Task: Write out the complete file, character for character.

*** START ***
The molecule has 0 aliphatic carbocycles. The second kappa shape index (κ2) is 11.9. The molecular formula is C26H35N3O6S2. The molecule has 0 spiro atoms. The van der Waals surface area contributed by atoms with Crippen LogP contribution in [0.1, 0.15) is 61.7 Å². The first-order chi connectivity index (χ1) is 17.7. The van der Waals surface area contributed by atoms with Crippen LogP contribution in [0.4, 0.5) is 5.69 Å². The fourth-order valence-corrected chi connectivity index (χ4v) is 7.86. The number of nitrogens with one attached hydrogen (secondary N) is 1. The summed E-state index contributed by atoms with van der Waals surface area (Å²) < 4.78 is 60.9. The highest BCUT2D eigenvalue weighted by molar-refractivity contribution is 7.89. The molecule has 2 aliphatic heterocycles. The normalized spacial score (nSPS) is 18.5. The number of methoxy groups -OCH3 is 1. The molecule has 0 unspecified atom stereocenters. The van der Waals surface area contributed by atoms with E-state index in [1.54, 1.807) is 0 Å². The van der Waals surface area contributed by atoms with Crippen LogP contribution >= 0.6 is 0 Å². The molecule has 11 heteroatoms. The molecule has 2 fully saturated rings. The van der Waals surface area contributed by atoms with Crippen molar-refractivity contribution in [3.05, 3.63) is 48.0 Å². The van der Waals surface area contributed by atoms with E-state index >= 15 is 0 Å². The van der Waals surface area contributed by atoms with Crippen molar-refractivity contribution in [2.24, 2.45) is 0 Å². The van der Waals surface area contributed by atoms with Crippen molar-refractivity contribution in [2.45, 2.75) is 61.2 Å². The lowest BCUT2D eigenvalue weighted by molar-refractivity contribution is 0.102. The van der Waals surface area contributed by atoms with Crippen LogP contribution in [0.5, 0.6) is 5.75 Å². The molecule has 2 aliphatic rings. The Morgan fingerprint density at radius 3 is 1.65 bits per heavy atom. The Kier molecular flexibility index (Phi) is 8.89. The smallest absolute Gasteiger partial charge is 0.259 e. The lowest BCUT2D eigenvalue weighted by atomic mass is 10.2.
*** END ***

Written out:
The molecule has 0 aliphatic carbocycles. The second kappa shape index (κ2) is 11.9. The molecular formula is C26H35N3O6S2. The molecule has 0 spiro atoms. The van der Waals surface area contributed by atoms with Crippen LogP contribution in [0.1, 0.15) is 61.7 Å². The first-order chi connectivity index (χ1) is 17.7. The van der Waals surface area contributed by atoms with Crippen LogP contribution in [0.4, 0.5) is 5.69 Å². The fourth-order valence-corrected chi connectivity index (χ4v) is 7.86. The number of nitrogens with one attached hydrogen (secondary N) is 1. The summed E-state index contributed by atoms with van der Waals surface area (Å²) < 4.78 is 60.9. The highest BCUT2D eigenvalue weighted by molar-refractivity contribution is 7.89. The molecule has 2 aliphatic heterocycles. The normalized spacial score (nSPS) is 18.5. The number of methoxy groups -OCH3 is 1. The molecule has 0 unspecified atom stereocenters. The van der Waals surface area contributed by atoms with E-state index in [1.54, 1.807) is 0 Å². The van der Waals surface area contributed by atoms with Crippen LogP contribution >= 0.6 is 0 Å². The molecule has 11 heteroatoms. The molecule has 2 fully saturated rings. The van der Waals surface area contributed by atoms with Crippen molar-refractivity contribution in [3.05, 3.63) is 48.0 Å². The van der Waals surface area contributed by atoms with E-state index >= 15 is 0 Å². The van der Waals surface area contributed by atoms with Crippen molar-refractivity contribution in [2.24, 2.45) is 0 Å². The van der Waals surface area contributed by atoms with Crippen molar-refractivity contribution in [2.45, 2.75) is 61.2 Å². The lowest BCUT2D eigenvalue weighted by molar-refractivity contribution is 0.102. The van der Waals surface area contributed by atoms with Crippen LogP contribution in [0.5, 0.6) is 5.75 Å². The molecule has 2 aliphatic rings. The Morgan fingerprint density at radius 3 is 1.65 bits per heavy atom. The Kier molecular flexibility index (Phi) is 8.89. The smallest absolute Gasteiger partial charge is 0.259 e. The lowest BCUT2D eigenvalue weighted by atomic mass is 10.2.